Ask the Vet: What Do I Do If My Cats are Fighting?

Ask the Vet: What Do I Do If My Cats are Fighting?

Domestic Cats on Window Sill
If you have more than one cat at home or your cat encounters another cat, they may fight. Here’s what to do to break up the situation and prevent further fights from happening.

Breaking Up the Fight

First, never break up a cat fight directly as you may get scratched or otherwise hurt. Fighting cats can be extremely aggressive. You also should never chase or hit fighting cats — with your hand or anything else.

It’s better to break up the fight from afar. Standing several feet away, grab a spray bottle filled with water and give the cats a few squirts. Especially if they can’t tell where the water is coming from, this will throw them off, and they should detach.

If this doesn’t work, try making a loud noise. Bang on a kitchen pot, shake a jar of coins, or play loud music.

Why Cats Fight and What to Do

There are several reasons cats may fight. Generally speaking, one of the following may be the cause:

#1 – A territorial dispute: When a new cat enters the “territory” or chosen spot of another cat, fights may break out.

What to do: If both cats are your own, establish unique spaces where each cat can sleep or play. You shouldn’t have cats share all the same spots. Give each one their own cat tree, for example.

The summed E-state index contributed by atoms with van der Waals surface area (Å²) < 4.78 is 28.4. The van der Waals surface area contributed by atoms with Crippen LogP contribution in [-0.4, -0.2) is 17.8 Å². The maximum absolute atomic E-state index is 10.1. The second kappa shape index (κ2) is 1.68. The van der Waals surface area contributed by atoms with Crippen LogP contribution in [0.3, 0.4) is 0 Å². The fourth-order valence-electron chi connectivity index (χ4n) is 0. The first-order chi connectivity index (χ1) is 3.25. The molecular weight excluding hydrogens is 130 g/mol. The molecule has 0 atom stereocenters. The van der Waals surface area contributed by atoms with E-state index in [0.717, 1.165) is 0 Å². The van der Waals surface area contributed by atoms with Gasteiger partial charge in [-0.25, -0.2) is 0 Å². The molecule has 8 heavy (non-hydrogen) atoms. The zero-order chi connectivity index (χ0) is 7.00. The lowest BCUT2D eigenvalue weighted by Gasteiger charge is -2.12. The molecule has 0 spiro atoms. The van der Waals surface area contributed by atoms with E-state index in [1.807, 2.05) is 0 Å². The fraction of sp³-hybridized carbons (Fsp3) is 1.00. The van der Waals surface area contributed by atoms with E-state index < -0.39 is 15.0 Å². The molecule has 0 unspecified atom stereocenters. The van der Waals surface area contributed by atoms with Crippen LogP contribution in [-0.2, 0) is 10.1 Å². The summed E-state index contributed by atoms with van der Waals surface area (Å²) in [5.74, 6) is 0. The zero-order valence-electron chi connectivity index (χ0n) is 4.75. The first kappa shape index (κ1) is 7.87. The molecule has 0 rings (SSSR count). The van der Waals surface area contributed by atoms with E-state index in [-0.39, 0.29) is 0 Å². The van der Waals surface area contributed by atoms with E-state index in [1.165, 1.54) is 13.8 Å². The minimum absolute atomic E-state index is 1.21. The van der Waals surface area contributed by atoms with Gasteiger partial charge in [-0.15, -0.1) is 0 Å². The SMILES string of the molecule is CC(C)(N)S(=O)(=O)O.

#2 – You’ve just brought home a new cat: The moment you bring a new cat home, there will likely be fights. It’s the “new cat smell” that really triggers your old cat.

What to do: If you’re getting a new cat, try to initiate them into your household via smell before you actually bring them home. For example, rub the new cat with a towel, then rub the towel over your old cat or your old cat’s bed to mingle the scents.

#3 – Random hormones: Between the ages of two and four, cats are often especially aggressive because of hormones.

What to do: Try a pheromone product such as Feliway to calm your cats and create better security in their own environment. Also, if you haven’t already, spay or neuter your cats

#4 – Jealousy: If you’re giving more attention to one cat, chances are your other cat may become jealous and aggressive.

What to do: Simply even out your attention. Give more attention to the cat who’s acting jealous, and make sure your overall affection and play-time is as even as possible from now on.

Have More Questions About Your Cat’s Behavior?

Our skilled and experienced veterinarians at Sunset Veterinary Clinic are here to answer all of your pet-related questions. If you have concerns about your cat’s behavior or other inquiries, please don’t hesitate to contact us!

Contact Info
2017 N Kelly Avenue Edmond, OK 73003
Monday – Friday
7:30 AM to 6:00 PM
Saturday 8:00 AM to 12 PM